- The Washington Times - Monday, May 31, 2004


Millionth tourist comes early this year

HAVANA — Cuba celebrated the arrival of 1 million tourists in record time Sunday, despite U.S. efforts to undermine its most important economic sector and a shake-up over corruption.

“In 2002, we reached [1 million visitors] on July 29, and in 2003 on June 29,” said a Tourism Ministry statement read at Havana’s Hotel Nacional amid celebrations featuring dancing and spiced rum drinks.

The statement said the industry is on track to attract a record 2 million tourists this year. The news came as President Bush targeted Cuban tourism seeking to tighten the 4-decades-old U.S. embargo on the island.

Washington tightened prohibitions on Americans going to Cuba and announced last month that Cuban-Americans could visit their homeland once every three years, instead of annually. Other Americans need U.S. authorization to visit Cuba.


EU, Latin America seek Iraq exit

GUADALAJARA — Mexico will meet regularly with France, Germany, Spain and Chile on U.N. solutions to the Iraq conflict, President Vicente Fox said Saturday after a European Union-Latin American summit.

“One solution we arrived at with France, Germany, Spain and Chile was that we would meet often, exchange opinions and look for ideas and exit strategies,” said Mr. Fox, speaking after a series of bilateral meetings on the summit sidelines.

“In Iraq, what I perceive and what I have gotten from several countries is the feeling that everyone wants to look toward the future and work seriously toward getting out,” he said.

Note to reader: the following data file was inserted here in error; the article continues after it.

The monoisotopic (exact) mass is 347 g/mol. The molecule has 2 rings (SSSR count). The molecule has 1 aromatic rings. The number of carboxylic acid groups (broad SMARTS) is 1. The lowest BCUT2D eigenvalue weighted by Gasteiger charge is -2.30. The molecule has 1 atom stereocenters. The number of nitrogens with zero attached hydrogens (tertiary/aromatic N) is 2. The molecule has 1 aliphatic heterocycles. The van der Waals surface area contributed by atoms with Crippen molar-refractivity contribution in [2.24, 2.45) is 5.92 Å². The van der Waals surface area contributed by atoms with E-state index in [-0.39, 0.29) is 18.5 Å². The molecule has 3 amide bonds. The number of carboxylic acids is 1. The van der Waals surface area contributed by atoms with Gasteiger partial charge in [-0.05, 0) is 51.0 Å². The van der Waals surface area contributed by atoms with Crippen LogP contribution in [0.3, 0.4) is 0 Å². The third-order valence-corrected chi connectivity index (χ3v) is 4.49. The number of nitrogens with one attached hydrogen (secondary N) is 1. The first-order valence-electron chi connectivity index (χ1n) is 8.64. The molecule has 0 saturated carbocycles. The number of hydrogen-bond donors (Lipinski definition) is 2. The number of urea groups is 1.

Fifty-eight leaders from EU, Latin American and Caribbean nations met for a summit that ended late Friday.


Chavez to abide by ballot recount

CARACAS — President Hugo Chavez said he would accept a recall vote on his administration if enough signatures are gathered, sources reported yesterday.

“I would happily accept a recall vote,” El Universal quoted him as saying. The president’s comments came after the latest effort to tally the signatures for a November 2003 recall signature drive.

The Electoral Council said opponents failed to gather the 2.4 million valid signatures necessary to call for a referendum. For months, however, Chavez foes have insisted that they had 3.4 million supporters of a referendum on whether there should be a vote.

The final count was completed Sunday. The council and international observers including the Carter Center, headed by former President Jimmy Carter, said it will be several days before they have a result. If enough Venezuelans petition for a referendum, a vote is set for Aug. 8.

Weekly notes

Ousted Haitian President Jean-Bertrand Aristide and his family received a first-class diplomatic welcome yesterday in South Africa, his new home in exile. Before leaving Jamaica for asylum in South Africa, Mr. Aristide insisted that he is still the elected president of Haiti and promised to return. He and his wife, Mildred, were embraced by South African President Thabo Mbeki as they stepped off the South African presidential jet that flew them and their two young daughters from Jamaica. … Canadian Prime Minister Paul Martin kicked off the second week of a listless election campaign yesterday amid increasing criticism within the ruling Liberal Party. Polls indicate that the Liberals will lose their parliamentary majority in the June 28 election, and unhappy members say Mr. Martin’s advisers made a mistake by setting the vote as the government reels from a patronage scandal. No such divisions affect the opposition Conservatives, who promise a multibillion-dollar spending program to boost the country’s overstretched armed forces after Liberal cuts.

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